CN ON: Editorial: Smoking Marijuana Far From Harmless

This editorial is begging for letters-to-the-editor.

Pubdate: Sun, 08 Aug 2010
Source: Ottawa Sun (CN ON)
Copyright: 2010 Canoe Limited Partnership

The debate about legalizing marijuana goes around every few years like a joint in frat house on a Friday night.

This past week we fired it up again. An exclusive Leger Marketing poll commissioned by QMI Agency shows that more than half of Canadians believe marijuana possession should not be a crime.

That’s a shame. Although possessing marijuana might appear to be a minor offence, if one at all, no one should dispute the negative impact marijuana addiction can have on people’s lives, especially
young people.

Now before you pot-smoking, self-righteous readers write us that marijuana is no more dangerous than alcohol, no more dangerous than cigarettes, stop, put your roach down and relax.

Ask Greg Thomson, whose teenage son was killed by a drug-impaired driver in 1999, how dangerous marijuana can be.

In reality, the driver who caused the accident that killed Stan Thomson was found not guilty of driving while impaired, and it is clear from the circumstances of the accident that he did not lose control of his car, rather, he attempted an illegal, high-speed pass in the oncoming lane, probably to impress his teenaged passengers and other friends in a convoy of four vehicles. See

Ask the people who are waiting for a drug rehab bed.

Ask them why casual cannabis consumers are forced into treatment?

Ask the parents of the kids who are listless, failing in school and zoned out whether marijuana use is good for their families.

Why not ask the parents of kids who have been arrested?

This “ask the loved ones of the victims” technique in quite common from tough-on-crime types. Of course, it would be foolish of us to base our laws on the opinions of emotionally distraught victims. We do not, for example, base our snack food regulations on the opinions of the loved ones of people who have died from obesity.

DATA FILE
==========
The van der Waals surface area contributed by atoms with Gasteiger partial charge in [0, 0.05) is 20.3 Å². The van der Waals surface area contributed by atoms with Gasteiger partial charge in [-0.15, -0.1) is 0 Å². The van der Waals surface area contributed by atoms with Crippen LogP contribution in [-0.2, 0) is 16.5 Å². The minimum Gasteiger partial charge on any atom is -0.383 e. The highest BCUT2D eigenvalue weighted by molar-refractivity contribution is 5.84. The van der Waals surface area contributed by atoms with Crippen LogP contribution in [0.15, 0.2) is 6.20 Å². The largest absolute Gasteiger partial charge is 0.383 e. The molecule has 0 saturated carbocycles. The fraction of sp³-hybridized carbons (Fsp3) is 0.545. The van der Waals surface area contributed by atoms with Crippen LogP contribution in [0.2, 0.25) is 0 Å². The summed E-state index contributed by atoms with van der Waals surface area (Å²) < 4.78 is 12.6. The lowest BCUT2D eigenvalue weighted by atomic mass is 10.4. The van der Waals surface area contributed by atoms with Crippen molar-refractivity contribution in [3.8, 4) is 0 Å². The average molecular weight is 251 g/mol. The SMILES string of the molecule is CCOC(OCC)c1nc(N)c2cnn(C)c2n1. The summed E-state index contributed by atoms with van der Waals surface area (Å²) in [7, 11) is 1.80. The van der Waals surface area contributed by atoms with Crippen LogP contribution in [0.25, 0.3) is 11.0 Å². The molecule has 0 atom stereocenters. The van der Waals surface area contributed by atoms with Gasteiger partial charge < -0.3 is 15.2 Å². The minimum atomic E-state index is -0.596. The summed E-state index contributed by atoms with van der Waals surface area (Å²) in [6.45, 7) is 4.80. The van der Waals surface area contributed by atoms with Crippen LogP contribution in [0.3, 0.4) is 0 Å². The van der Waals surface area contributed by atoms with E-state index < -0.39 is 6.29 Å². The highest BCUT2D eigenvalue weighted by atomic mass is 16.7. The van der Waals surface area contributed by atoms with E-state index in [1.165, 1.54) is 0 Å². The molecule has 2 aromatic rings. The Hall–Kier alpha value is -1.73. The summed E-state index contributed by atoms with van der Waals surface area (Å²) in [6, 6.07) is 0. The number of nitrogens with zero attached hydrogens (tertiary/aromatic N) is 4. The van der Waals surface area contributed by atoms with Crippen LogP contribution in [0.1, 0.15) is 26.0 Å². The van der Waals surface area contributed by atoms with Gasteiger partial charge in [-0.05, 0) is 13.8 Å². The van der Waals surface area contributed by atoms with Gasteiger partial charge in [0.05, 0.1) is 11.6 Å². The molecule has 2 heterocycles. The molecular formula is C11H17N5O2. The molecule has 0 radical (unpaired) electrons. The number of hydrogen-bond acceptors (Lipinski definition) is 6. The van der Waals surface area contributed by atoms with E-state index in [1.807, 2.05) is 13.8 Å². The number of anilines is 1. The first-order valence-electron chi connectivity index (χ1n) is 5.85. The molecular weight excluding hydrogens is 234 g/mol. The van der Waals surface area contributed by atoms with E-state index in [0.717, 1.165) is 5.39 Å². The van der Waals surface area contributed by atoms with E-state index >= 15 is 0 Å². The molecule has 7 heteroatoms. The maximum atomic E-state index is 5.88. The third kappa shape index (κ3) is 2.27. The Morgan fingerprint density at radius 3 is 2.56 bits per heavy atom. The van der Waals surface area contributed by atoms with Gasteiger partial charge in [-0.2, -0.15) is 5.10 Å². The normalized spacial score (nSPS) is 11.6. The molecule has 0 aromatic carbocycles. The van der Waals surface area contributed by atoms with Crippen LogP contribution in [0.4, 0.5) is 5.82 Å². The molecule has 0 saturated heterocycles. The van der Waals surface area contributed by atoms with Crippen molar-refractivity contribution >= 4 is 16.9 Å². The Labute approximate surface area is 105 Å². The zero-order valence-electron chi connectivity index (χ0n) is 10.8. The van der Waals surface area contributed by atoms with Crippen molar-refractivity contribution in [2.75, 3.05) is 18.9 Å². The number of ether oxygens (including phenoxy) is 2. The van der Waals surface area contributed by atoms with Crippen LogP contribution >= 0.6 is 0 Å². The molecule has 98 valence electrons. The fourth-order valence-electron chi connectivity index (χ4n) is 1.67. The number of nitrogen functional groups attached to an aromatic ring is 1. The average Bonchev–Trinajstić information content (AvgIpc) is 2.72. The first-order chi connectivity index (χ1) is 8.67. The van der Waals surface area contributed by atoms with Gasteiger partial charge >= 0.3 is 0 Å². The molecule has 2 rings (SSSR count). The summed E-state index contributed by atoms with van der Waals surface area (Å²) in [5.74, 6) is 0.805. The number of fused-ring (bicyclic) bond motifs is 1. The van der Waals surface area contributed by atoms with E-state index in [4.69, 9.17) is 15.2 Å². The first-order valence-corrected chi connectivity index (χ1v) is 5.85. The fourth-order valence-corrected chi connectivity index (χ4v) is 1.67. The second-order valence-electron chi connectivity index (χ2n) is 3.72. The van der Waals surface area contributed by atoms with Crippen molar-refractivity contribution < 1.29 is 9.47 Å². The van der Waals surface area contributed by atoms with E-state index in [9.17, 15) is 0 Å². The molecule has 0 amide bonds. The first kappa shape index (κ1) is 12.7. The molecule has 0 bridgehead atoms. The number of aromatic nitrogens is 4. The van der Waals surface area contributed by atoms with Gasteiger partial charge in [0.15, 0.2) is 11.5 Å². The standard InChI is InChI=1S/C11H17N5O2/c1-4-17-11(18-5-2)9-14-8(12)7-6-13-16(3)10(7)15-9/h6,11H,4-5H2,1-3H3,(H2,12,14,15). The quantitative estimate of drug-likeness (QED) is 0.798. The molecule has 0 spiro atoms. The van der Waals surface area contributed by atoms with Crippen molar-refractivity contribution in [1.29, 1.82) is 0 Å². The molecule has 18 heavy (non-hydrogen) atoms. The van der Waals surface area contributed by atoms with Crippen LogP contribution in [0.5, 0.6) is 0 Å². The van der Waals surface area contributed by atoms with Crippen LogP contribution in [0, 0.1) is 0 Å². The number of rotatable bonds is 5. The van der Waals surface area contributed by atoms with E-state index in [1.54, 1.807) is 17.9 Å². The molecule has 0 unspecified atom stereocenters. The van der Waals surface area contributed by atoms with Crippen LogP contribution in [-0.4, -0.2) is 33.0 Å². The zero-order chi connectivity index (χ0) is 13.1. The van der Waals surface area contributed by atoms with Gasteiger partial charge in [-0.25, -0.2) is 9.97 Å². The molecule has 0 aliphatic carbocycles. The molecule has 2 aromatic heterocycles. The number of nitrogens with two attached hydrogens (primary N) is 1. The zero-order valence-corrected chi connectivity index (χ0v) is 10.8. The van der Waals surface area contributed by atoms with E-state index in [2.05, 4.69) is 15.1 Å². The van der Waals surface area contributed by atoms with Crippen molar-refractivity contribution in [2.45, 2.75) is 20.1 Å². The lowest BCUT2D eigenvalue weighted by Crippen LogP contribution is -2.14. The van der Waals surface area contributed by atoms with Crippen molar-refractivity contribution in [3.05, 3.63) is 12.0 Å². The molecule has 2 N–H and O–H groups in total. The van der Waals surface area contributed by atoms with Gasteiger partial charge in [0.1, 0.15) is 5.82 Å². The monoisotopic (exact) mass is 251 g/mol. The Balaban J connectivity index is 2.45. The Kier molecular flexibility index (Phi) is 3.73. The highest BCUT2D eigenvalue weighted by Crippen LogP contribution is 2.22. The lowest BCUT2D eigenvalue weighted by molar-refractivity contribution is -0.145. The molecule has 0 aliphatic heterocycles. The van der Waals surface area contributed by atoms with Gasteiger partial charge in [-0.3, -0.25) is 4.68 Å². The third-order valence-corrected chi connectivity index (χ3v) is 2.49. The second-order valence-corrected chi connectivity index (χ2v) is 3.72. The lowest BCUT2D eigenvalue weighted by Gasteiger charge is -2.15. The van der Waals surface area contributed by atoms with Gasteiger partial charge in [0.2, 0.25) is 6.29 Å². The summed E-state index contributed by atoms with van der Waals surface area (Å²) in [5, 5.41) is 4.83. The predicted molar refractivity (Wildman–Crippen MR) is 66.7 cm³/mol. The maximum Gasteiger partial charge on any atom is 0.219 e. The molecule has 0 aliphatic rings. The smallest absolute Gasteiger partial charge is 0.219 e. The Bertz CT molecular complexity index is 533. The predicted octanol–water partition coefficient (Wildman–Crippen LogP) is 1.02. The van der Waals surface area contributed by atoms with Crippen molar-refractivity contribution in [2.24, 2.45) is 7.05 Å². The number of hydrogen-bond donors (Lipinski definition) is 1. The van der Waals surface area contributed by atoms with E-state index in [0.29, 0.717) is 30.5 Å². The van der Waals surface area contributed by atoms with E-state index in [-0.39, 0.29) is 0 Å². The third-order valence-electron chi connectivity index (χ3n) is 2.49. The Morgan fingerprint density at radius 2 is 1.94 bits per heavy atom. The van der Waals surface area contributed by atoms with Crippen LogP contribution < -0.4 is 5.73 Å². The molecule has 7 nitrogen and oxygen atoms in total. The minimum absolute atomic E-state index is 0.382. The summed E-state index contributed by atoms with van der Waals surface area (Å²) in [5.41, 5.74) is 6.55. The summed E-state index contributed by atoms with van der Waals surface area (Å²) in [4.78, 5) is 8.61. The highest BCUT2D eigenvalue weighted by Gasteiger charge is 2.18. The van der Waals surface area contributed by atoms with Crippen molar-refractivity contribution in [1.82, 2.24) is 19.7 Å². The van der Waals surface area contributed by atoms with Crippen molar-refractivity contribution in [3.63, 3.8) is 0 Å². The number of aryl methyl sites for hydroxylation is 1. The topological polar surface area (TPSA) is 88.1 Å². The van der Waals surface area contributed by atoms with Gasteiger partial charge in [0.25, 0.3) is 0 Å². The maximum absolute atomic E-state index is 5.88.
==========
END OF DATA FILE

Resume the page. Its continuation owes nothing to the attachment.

Turning the feds into a super drug dealer is no answer. Surely by that pretzel logic, we could solve all crime simply by legalizing all offences.

Sigh. The dreaded “why don’t we legalize rape and murder” argument. I’d wager that people who fail to see a distinction between predatory crime and selling, buying and smoking cannabis do not get invited to many parties.

No, turning Canada into the new Holland is not the way to go.

As Ottawa Police Chief Vern White pointed out, today’s pot isn’t what your hippie parents smoked 30 years ago. Levels of tetrahydrocannabinol, the psychoactive substance in pot, are about four times higher today than what they were in the 1970s.


We are with the chief on this one. Life is not a Cheech and Chong movie and we have to have sober discussions about making pot laws more lax. For now, we just can’t
dig it, dude.

Here’s what I sent …

To the editor,

You suffer from a popular and understandable misconception, that arguments in favour of legalizing, taxing and regulating cannabis rest on the herb being “harmless.” (‘Smoking marijuana far from harmless,’ Aug 7)

On the contrary, the more harmful the substance, the less abdicating control of it to gangsters and teenagers makes sense, and the more urgent the imperative to legalize and thereby regulate it.

There is no evidence that criminal prohibition suppresses availability or usage rates. Your anecdotal reports of addiction, traffic accidents, increasing potency and zoned out teenagers under prohibition merely attest to its failure.

Teens consistently report that cannabis is easier to obtain than tobacco and alcohol, and more report having tried cannabis than tobacco. Adults who are interested in obtaining cannabis, for medical purposes, would be well-advised to approach an adolescent relative or acquaintance.

Further, cannabis, alcohol and other psychoactive substances are economic substitutes with cross-price elasticities. When cannabis usage rates go up, alcohol abuse goes down, causing a net reduction in drug-related social costs, such as crime, overdose deaths, traffic accidents, domestic violence, unplanned pregnancies, child abuse, and fetal alcohol syndrome.